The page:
But the rewards from running a restaurant are high: an idea, creative vision, a passion for food and culture – all these can be transformed into a physical space that is temporarily occupied by visitors who seek to experience new tastes, sensations, socialize, be merry, and above all, satisfy their appetites with delicious, healthy food.
I tend to think about restaurants as “experience engines”. As a software developer I like to look at things in terms of the input, output, and transformations that occur during a process. For a restaurant, there are the physical ingredients and energy needed to prepare food – these are the obvious inputs. But there are also the less tangible things, like the moods and attitudes of the serving staff, the restaurant decor, the background music, and then of course the restaurant guests themselves.
But I digress, I really should be talking about the food at Posh.
Posh is an example of an expanding, successful home-grown restaurant chain with an excellent concept: Japanese Sukiyaki (wikipedia).
So what is Sukiyaki you may ask? Well, it’s a form of Hot Pot, where you have a gas burner at your table with a large cast-iron pot filled with a bubbling broth. The broth is made with a combination of Sukiyaki Sauce (soya sauce, sugar, and mirin) and cabbage. You add thinly sliced raw beef into the pot along with assorted vegetables, tofu, noodles and seafood, and everything cooks right in front of you.
The nice thing is that you decide exactly what you want to eat, and if you particularly like a certain item, such as the fish cakes (yum!), just order more of it! Or if you’re vegetarian, there are plenty of options such as tofu, spinach, and several types of mushrooms to make a soup that fits your diet.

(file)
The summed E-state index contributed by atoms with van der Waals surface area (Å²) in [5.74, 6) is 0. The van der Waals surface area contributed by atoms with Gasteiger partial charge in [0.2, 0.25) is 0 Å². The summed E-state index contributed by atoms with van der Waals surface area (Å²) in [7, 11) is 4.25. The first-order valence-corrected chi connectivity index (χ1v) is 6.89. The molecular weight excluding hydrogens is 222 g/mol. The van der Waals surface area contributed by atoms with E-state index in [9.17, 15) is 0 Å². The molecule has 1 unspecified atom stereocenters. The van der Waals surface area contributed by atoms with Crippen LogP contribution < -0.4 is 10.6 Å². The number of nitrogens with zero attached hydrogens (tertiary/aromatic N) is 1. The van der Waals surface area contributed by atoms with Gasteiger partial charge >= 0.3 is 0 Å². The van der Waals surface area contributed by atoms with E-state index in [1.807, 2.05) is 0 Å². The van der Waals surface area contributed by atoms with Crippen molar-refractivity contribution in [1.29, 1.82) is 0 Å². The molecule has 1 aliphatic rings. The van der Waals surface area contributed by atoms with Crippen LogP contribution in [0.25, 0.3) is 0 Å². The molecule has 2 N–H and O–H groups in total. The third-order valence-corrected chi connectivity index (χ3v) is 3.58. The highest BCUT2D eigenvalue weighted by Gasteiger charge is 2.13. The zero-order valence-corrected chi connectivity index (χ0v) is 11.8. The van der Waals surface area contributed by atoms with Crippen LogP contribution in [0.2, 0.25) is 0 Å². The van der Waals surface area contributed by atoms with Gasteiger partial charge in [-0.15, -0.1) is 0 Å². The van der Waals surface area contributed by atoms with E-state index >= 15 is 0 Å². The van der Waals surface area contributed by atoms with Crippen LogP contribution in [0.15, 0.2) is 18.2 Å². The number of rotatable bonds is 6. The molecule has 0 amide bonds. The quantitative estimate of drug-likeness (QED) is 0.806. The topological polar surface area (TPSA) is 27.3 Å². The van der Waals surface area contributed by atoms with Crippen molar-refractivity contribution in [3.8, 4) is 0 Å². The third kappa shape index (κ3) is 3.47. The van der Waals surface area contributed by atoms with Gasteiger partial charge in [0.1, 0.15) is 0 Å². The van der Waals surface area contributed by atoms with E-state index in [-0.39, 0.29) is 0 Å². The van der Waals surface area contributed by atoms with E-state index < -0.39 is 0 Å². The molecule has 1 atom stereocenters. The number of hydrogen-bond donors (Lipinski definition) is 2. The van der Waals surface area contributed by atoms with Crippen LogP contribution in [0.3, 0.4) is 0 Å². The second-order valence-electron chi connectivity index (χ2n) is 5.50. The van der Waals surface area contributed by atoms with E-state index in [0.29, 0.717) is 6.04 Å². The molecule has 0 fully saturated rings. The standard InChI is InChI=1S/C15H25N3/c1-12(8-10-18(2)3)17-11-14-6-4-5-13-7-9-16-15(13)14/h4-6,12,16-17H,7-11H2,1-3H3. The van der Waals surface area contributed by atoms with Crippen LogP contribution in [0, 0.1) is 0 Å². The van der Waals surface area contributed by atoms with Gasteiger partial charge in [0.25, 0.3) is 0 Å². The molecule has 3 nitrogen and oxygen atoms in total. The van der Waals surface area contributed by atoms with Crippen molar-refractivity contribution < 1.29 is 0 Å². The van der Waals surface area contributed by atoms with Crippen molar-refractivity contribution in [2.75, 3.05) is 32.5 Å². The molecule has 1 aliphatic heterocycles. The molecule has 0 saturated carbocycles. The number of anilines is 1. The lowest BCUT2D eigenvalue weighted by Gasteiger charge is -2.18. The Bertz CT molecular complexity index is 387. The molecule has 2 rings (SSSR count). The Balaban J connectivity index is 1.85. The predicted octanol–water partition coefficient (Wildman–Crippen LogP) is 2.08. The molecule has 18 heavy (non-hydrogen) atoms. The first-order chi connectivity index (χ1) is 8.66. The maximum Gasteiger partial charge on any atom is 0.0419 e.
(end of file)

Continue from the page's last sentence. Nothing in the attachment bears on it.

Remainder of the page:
Amazingly, Posh provides an “all you can eat” experience for $11.88 per person for lunch, or $15.88 per person for dinner. The restaurant always seems packed at peak times, so it’s a good idea to try making a reservation and coming early to put your name in the queue just in case.
Posh’s other locations include Richmond (map, 1123 – 3779 Sexsmith Road, Richmond, BC, Canada, phone: 604-303-7674), Burnaby (map, 105 – 6462 Kingsway, Burnaby, BC, Canada, phone: 604-434-7674), and Victoria (map, 102 – 1063 Fort Street, Victoria, BC, Canada, phone: 250-382-7674).
Below are some photos from our dinner at Posh on West Broadway. Hope you enjoy!
Everything cooking away at Posh Japanese Hot Pot restaurant in Vancouver.
Guava yogurt mixed drink - nice and refreshing! From Posh restaurant in Vancouver.
More hotpot cooking at Posh in Vancouver.
Vegetarian hot pot ingredients from Posh in Vancouver. Mushrooms, spinach, tofu.
DineOutHere.com was created by Geoff Peters. Copyright (c) 2011 Geoff Peters. Contact: firstname.lastname@example.org
Please note that prices may change without notice and restaurant information may be out of date. It is a good idea to phone the restaurant before visiting, to avoid disappointment. Please leave comments regarding corrections or updates.